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In defense of a decent man and a fine deputy

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Posted: Saturday, July 13, 2013 12:00 am

I am writing in response to Lodi News-Sentinel coverage about two stray dogs supposedly left in a field by a Sheriff’s deputy. I’d like to add some perspective.

Let me begin by saying that I am the proud owner of three German shepherd dogs that are like our children. That said ... our dogs have never broken out of our yard in the country, because we make sure they are safe and secure at all times.

When it is going to be an exceptionally hot day, our dogs are indoors — whether we are home or not. Is it always convenient? No but it is part of the responsibility of dog ownership.

This brings me to the point of my column. As I understand a portion of this situation, an officer responded to a call from a homeowner stating that two stray dogs were mauling their pet cat. The officer was not just cruising down the road and picked up a few stray dogs.

In an effort to diffuse the attack situation, the officer placed the two dogs in the back seat of his patrol car. He checked their collars and neither dog had any type of tag stating ownership, rabies vaccine or any other defining information.

He then proceeded to call Animal Control. Being a weekend, they were not open. He then called Lodi Animal Control. They told the officer that they would not take the animals. He called every available animal agency in the area, and no one would accept the animals.

It is mentioned that only one of the dogs had a microchip. If none of the animal agencies would accept the dogs, how was the chip supposed to have been read?

Now the circumstances were this: The officer has two dogs in his back seat and nowhere to place them. What if someone having a life or death emergency called 911 for help? This officer would not be able to respond because he has two dogs in his vehicle. At best, response time in the county is 20 minutes ... sometimes longer.

If this officer was the closest officer and could not respond because he had two dogs in his vehicle, I would think that to be a more grievous situation.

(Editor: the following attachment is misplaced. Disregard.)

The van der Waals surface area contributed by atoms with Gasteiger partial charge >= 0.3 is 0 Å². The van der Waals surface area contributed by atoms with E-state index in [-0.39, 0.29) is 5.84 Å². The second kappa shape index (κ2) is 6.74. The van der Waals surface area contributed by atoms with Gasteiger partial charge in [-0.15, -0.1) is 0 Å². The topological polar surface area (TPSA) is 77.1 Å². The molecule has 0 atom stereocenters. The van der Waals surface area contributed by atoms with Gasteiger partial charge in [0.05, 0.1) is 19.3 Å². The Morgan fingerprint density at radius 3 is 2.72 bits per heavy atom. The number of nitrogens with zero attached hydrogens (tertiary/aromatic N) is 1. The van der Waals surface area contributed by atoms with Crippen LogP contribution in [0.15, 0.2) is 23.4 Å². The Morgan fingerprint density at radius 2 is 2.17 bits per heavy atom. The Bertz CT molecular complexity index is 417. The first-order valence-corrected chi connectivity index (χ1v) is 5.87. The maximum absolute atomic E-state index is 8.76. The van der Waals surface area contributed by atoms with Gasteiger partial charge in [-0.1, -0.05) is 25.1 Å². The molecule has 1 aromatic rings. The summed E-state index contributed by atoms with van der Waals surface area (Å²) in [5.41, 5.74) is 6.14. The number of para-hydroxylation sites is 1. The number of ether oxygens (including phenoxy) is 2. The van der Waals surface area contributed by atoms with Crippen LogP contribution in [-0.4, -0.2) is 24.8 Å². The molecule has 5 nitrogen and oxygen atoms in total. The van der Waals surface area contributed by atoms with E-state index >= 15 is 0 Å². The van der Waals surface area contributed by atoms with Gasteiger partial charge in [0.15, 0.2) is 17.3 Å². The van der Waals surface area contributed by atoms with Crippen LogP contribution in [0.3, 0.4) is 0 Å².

I might interject that this same officer had tried to do a good deed prior to this case. He rescued a dog and placed it in the back seat of his vehicle. The dog chewed up the seat belt in the back seat of the cruiser and the officer was reprimanded for having the dog in his vehicle.

Using any sort of common sense, you know that you could not put the dogs back in the location they had been retrieved from, because of the damage they had already caused to someone else’s pet. So you try to move them a safe distance from the situation, but close enough to find their way home and next to a plentiful canal so they will have an available water source to hydrate and stay cool. Which is exactly what the officer did ...

If these were my untagged dogs and this had happened, I wouldn’t have expected the officer to do anything different.

You see, ultimately, it is the dog owner’s responsibility to make sure that their dogs are tagged, licensed, vaccinated and safely sheltered at all times. It isn’t any different than when you have a child under the age of 18. They are always your responsibility.

While it is easy to point a finger and complain that you were done an injustice, it is tougher to accept accountability for your own part of this story.

This officer is a good and decent family man. He is an asset to our community. Being a local man, born and raised in the area, he has a keen sense of what goes on in our county, knowledge of the territory and always keeps a level-headed approach to any given situation. I sleep better at night knowing he is on our patrol.

For this reason, it will be great travesty if he is removed from safeguarding our area. It is not deserved nor is it right.

If you wish to contact me regarding any aspect of this letter, you may reach me at 209-333-1538 or gr8pbunch@ yahoo.com.

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Welcome to the discussion.

1 comment:

  • Gail Treichel posted at 11:21 am on Mon, Jul 15, 2013.

    Pitbulls-R-Us Posts: 10

    "It is mentioned that only one of the dogs had a microchip. If none of the animal agencies would accept the dogs, how was the chip supposed to have been read?"

    Approximately 1 mile from where the dogs were picked up and turned loose, is Oakwood Veterinary in Woodbridge and open 24/7 and could have scanned the dogs for microchips.

     

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